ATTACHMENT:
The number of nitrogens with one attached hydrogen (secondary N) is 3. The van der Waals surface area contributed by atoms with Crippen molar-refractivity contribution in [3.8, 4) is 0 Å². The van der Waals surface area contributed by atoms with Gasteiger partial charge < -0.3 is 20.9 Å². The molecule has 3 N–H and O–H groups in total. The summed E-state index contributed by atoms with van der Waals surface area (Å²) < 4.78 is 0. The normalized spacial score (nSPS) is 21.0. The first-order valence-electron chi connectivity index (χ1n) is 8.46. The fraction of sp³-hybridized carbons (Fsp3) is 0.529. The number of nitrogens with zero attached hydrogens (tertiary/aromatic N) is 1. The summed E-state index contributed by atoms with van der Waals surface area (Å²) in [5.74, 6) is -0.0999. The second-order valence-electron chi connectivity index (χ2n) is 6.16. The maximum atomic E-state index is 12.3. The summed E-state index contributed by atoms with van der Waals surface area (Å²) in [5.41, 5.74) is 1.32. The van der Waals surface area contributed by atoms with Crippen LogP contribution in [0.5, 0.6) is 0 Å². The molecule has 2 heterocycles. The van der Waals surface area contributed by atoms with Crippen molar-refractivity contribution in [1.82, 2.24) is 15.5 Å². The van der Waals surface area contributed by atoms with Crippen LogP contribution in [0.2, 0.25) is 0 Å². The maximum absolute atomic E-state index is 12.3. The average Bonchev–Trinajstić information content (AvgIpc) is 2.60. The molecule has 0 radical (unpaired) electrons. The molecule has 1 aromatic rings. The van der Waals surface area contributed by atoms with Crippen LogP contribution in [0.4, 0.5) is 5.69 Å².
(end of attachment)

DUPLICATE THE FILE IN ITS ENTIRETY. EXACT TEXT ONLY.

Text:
The number of nitrogens with one attached hydrogen (secondary N) is 3. The van der Waals surface area contributed by atoms with Crippen molar-refractivity contribution in [3.8, 4) is 0 Å². The van der Waals surface area contributed by atoms with Gasteiger partial charge < -0.3 is 20.9 Å². The molecule has 3 N–H and O–H groups in total. The summed E-state index contributed by atoms with van der Waals surface area (Å²) < 4.78 is 0. The normalized spacial score (nSPS) is 21.0. The first-order valence-electron chi connectivity index (χ1n) is 8.46. The fraction of sp³-hybridized carbons (Fsp3) is 0.529. The number of nitrogens with zero attached hydrogens (tertiary/aromatic N) is 1. The summed E-state index contributed by atoms with van der Waals surface area (Å²) in [5.74, 6) is -0.0999. The second-order valence-electron chi connectivity index (χ2n) is 6.16. The maximum atomic E-state index is 12.3. The summed E-state index contributed by atoms with van der Waals surface area (Å²) in [5.41, 5.74) is 1.32. The van der Waals surface area contributed by atoms with Crippen LogP contribution in [0.5, 0.6) is 0 Å². The molecule has 2 heterocycles. The van der Waals surface area contributed by atoms with Crippen molar-refractivity contribution in [1.82, 2.24) is 15.5 Å². The van der Waals surface area contributed by atoms with Crippen LogP contribution in [0.2, 0.25) is 0 Å². The maximum absolute atomic E-state index is 12.3. The average Bonchev–Trinajstić information content (AvgIpc) is 2.60. The molecule has 0 radical (unpaired) electrons. The molecule has 1 aromatic rings. The van der Waals surface area contributed by atoms with Crippen LogP contribution in [0.4, 0.5) is 5.69 Å².